Prem Rawat recently spoke to students enrolled in the Peace Education Program (PEP) at TSiBA, an acclaimed nonprofit business school in Capetown, South Africa that specializes in giving disadvantaged youth opportunities to become entrepreneurial leaders.
Prem Rawat met with PEP participants at TSiBA.
Hundreds of students at the tertiary school have participated in PEP, an innovative multimedia course that’s based on Prem’s international talks about topics such as peace, hope, and appreciation. On Nov. 27 they had the opportunity to discuss what they were learning with him, ask him questions, and hear him speak at the school as part of its Annual Social Change Lectureseries. Many students reported that PEP was having a profound impact on their lives.
“The program, more than anything, has brought me self-awareness and the knowledge that peace comes from within—not outside,” said Mthetho Koyana. “I think I am now more peaceful-minded than before and can enter into a conflict situation and be able to calm the situation down. I can help bring about change and be the bigger man and fight for peace. Each and every one of us is the same regardless of backgrounds.”
Amid a global discourse often dominated by discussions of violence and politics, another student found Prem’s message of personal peace empowering. “One of the most important things I learned is that although everyone is always talking about world peace and war and what that means, Prem Rawat has made me think about my own personal involvement. As he says, ‘peace starts with you,’” explained Monwabisi Mtshamba. “We, as individuals, have a part to play, and what is inside us manifests on the outside too. The tools I have learned in PEP have helped me be more content and appreciate other people.”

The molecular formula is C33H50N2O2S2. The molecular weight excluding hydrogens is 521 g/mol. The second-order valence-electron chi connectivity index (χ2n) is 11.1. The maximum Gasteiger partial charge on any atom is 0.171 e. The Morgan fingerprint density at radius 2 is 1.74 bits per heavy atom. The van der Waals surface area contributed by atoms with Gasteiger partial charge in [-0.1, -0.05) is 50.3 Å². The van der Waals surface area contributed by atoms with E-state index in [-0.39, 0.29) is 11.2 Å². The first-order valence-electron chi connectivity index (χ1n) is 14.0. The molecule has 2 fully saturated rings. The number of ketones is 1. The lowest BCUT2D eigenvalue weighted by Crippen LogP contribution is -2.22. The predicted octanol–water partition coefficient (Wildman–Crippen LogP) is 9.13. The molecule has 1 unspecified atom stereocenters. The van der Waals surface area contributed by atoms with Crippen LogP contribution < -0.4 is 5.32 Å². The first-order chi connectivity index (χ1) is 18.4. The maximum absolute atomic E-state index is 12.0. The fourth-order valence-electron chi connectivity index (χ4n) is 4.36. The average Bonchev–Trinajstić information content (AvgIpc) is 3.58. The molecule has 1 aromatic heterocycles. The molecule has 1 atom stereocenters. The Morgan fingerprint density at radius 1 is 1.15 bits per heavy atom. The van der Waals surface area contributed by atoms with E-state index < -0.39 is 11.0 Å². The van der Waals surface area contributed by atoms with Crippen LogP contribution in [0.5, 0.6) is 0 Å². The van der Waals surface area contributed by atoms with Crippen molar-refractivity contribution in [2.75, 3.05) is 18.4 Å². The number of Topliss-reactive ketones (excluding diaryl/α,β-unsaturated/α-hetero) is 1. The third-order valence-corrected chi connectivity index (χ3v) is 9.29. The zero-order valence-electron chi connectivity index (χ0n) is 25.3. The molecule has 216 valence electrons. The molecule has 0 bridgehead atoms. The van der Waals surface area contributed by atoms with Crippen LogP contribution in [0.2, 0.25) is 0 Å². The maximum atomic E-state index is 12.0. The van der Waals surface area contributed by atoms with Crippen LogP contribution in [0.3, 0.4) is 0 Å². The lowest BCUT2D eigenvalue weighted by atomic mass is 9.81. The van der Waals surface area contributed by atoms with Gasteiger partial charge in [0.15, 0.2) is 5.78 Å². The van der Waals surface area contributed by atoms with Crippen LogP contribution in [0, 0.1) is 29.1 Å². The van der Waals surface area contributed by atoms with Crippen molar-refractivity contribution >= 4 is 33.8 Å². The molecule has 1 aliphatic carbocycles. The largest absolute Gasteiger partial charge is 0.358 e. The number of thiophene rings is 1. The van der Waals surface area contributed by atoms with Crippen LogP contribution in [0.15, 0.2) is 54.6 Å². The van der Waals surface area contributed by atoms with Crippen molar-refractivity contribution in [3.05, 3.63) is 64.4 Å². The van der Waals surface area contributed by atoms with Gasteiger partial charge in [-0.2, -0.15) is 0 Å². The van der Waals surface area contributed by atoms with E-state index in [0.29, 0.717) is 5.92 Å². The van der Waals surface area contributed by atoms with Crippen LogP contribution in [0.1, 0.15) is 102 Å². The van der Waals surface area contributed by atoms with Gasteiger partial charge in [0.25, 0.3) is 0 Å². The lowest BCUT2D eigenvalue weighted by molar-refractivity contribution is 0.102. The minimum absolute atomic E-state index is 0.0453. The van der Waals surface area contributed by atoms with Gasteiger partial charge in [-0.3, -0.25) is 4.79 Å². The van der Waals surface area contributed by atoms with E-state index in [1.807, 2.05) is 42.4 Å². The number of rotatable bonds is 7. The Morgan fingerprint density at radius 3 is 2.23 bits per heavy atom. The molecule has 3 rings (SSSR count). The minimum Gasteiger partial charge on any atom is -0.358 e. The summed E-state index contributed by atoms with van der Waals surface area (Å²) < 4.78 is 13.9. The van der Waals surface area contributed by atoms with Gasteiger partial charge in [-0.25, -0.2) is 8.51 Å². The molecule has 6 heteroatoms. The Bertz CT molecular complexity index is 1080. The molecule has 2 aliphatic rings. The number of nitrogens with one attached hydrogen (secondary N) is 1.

Designated by numerous leading international organizations as an “Ambassador of Peace,” Prem Rawat has dedicated his life for the last five decades to addressing humanity’s essential need for peace. During the apartheid era, he was blacklisted by the South African government for refusing to abide by rules that banned him from speaking to mixed-race audiences. In more recent years, he has regularly visited the country to speak to diverse groups, from troubled youth and prisoners to government leaders.
At TSiBA Prem encouraged students to listen to their own hearts and chart their own course in life rather than be unduly influenced by social and political pressures. “Some people think peace is, ‘don’t be angry — just do exactly what I tell you to do and we’ll be in peace.’ That’s not peace. Peace is inside of you. Nurture it,” he said. “In your life, don’t go into the razzmatazz of thinking about what is fulfilling. Understand that fulfillment has to be felt. When you feel it and it is the real fulfillment, you will know. Do you enjoy being alive? Because if you don’t enjoy being alive, something is wrong.”
It was a message that resonated with Ndonwabile Ndengezi, a student who is preparing to graduate from TSiBA. “We grow up thinking that peace is something that exists somewhere in the world outside, which we need to find, but what we really need to achieve is internal peace. It’s within all of us, which allows us to deal with any situation in a proper and humane way.”
Prem Rawat’s visit to South Africa also included meetings with renowned social rights activist Desmond Tutu and other leaders, PEP students, and prison officials who facilitate the PEP program for inmates.
Renowned social activist Desmond Tutu (left) and Prem Rawat recently met in South Africa.
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